What is a learning disability?

Learning Disabilities can affect how a person interprets, remembers, understands and expresses information. Learning disabilities refers to a number of disorders that affect individuals of potentially average to above average intelligence by interfering with the central nervous system and its ability to process information. Living with a learning disability can have an ongoing impact on friendships, school, work, self-esteem and daily life. People with learning disabilities can succeed when solid coping skills and strategies are developed.

Learning disabilities results from impairments in one or more processes related to perceiving, thinking, remembering or learning. These include, but are not limited to: language processing, phonological processing, visual spatial processing, processing speed, memory and attention, and executive functions (e.g. planning and decision -making).

Learning disabilities can range in severity and may interfere with the acquisition and use of one or more of the following:

  • Oral language (e.g. listening, speaking, understanding);
  • Reading ( e.g. decoding, phonetic knowledge, word recognition, comprehension);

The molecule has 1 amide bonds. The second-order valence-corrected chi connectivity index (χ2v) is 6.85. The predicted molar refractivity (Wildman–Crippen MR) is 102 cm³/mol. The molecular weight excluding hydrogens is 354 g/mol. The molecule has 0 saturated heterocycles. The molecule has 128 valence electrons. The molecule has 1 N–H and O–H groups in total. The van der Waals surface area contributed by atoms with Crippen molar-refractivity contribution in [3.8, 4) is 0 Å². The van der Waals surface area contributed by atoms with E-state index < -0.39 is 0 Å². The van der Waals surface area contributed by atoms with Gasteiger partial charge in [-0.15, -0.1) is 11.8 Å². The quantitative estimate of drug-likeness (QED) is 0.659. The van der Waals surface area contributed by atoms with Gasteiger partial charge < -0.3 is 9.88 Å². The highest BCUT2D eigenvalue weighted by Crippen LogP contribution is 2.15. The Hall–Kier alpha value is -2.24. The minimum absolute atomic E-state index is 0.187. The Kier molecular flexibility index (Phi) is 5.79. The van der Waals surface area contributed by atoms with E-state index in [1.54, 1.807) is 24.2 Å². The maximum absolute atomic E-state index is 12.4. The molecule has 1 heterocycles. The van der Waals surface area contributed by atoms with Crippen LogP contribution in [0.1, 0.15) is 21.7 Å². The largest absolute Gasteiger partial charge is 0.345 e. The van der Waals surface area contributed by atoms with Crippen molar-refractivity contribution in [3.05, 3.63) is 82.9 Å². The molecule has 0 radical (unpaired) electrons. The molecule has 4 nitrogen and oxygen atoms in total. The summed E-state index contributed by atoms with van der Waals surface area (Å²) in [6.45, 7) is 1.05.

• Written language (e.g. spelling and written expression); and mathematics (e.g. computation, problem solving)

Learning Disabilities are lifelong. The way in which they are expressed may vary over an individual’s lifetime, depending on the interaction between the demands of the environment and the individual’s strengths and needs. Learning disabilities are suggested by unexpected under-achievement or achievement which is maintained only by unusually high levels of effort and support.

Statistics

Learning Disabilities are not uncommon by any means. In fact, approximately 10% of Canadians have a learning disability. This number translates loosely into approximately 3 million Canadians. The Learning Disabilities Association of Canada is currently reviewing the statistics in order to make sound policy and programming recommendations and decisions. For further information, on Canadian Statistics, please see the Putting a Canadian Face on Learning Disabilities (PACFOLD) project on the Learning Disabilities Association of Canada web site. http://www.ldac-taac.ca
For success, individuals with learning disabilities require early identification and timely specialized assessments and interventions involving home, school, community and workplace settings. The interventions need to be appropriate for each individual’s learning disability subtype and, at a minimum include the provision of:

  • Specific skill instruction,
  • Accommodation
  • Compensatory strategies
  • Self-advocacy skills

The Official Definition of Learning Disabilities – Adopted by the Learning Disabilities Association of Canada, January 30, 2002

To view the Demystifying Learning Disabilities document click here.
To view the Understanding Learning Disabilities document click here.